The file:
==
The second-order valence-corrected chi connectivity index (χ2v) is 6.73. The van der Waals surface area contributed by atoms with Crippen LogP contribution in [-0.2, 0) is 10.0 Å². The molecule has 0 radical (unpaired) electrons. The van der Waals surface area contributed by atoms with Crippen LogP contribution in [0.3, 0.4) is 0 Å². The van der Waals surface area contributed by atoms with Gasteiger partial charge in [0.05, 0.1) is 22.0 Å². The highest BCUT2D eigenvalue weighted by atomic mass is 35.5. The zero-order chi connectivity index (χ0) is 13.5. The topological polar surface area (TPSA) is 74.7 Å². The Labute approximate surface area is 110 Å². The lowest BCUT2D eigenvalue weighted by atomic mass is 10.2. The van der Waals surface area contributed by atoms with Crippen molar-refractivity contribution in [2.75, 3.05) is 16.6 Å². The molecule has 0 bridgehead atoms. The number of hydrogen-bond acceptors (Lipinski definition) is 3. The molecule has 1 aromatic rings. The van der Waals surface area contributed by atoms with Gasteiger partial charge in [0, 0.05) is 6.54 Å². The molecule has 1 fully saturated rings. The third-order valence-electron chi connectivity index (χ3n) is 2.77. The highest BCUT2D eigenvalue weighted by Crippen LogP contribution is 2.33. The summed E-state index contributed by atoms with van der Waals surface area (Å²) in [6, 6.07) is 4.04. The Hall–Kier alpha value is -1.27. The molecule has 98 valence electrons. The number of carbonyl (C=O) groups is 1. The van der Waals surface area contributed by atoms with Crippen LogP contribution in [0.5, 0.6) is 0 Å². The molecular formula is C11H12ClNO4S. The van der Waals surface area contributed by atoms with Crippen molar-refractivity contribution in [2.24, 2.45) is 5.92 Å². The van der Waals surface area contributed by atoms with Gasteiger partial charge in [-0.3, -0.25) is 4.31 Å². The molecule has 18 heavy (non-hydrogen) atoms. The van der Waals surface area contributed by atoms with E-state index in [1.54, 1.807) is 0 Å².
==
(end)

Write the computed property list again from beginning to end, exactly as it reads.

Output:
The second-order valence-corrected chi connectivity index (χ2v) is 6.73. The van der Waals surface area contributed by atoms with Crippen LogP contribution in [-0.2, 0) is 10.0 Å². The molecule has 0 radical (unpaired) electrons. The van der Waals surface area contributed by atoms with Crippen LogP contribution in [0.3, 0.4) is 0 Å². The van der Waals surface area contributed by atoms with Gasteiger partial charge in [0.05, 0.1) is 22.0 Å². The highest BCUT2D eigenvalue weighted by atomic mass is 35.5. The zero-order chi connectivity index (χ0) is 13.5. The topological polar surface area (TPSA) is 74.7 Å². The Labute approximate surface area is 110 Å². The lowest BCUT2D eigenvalue weighted by atomic mass is 10.2. The van der Waals surface area contributed by atoms with Crippen molar-refractivity contribution in [2.75, 3.05) is 16.6 Å². The molecule has 0 bridgehead atoms. The number of hydrogen-bond acceptors (Lipinski definition) is 3. The molecule has 1 aromatic rings. The van der Waals surface area contributed by atoms with Gasteiger partial charge in [0, 0.05) is 6.54 Å². The molecule has 1 fully saturated rings. The third-order valence-electron chi connectivity index (χ3n) is 2.77. The highest BCUT2D eigenvalue weighted by Crippen LogP contribution is 2.33. The summed E-state index contributed by atoms with van der Waals surface area (Å²) in [6, 6.07) is 4.04. The Hall–Kier alpha value is -1.27. The molecule has 98 valence electrons. The number of carbonyl (C=O) groups is 1. The van der Waals surface area contributed by atoms with Crippen LogP contribution in [0.5, 0.6) is 0 Å². The molecular formula is C11H12ClNO4S. The van der Waals surface area contributed by atoms with Crippen molar-refractivity contribution in [2.24, 2.45) is 5.92 Å². The van der Waals surface area contributed by atoms with Gasteiger partial charge in [-0.3, -0.25) is 4.31 Å². The molecule has 18 heavy (non-hydrogen) atoms. The van der Waals surface area contributed by atoms with E-state index in [1.54, 1.807) is 0 Å².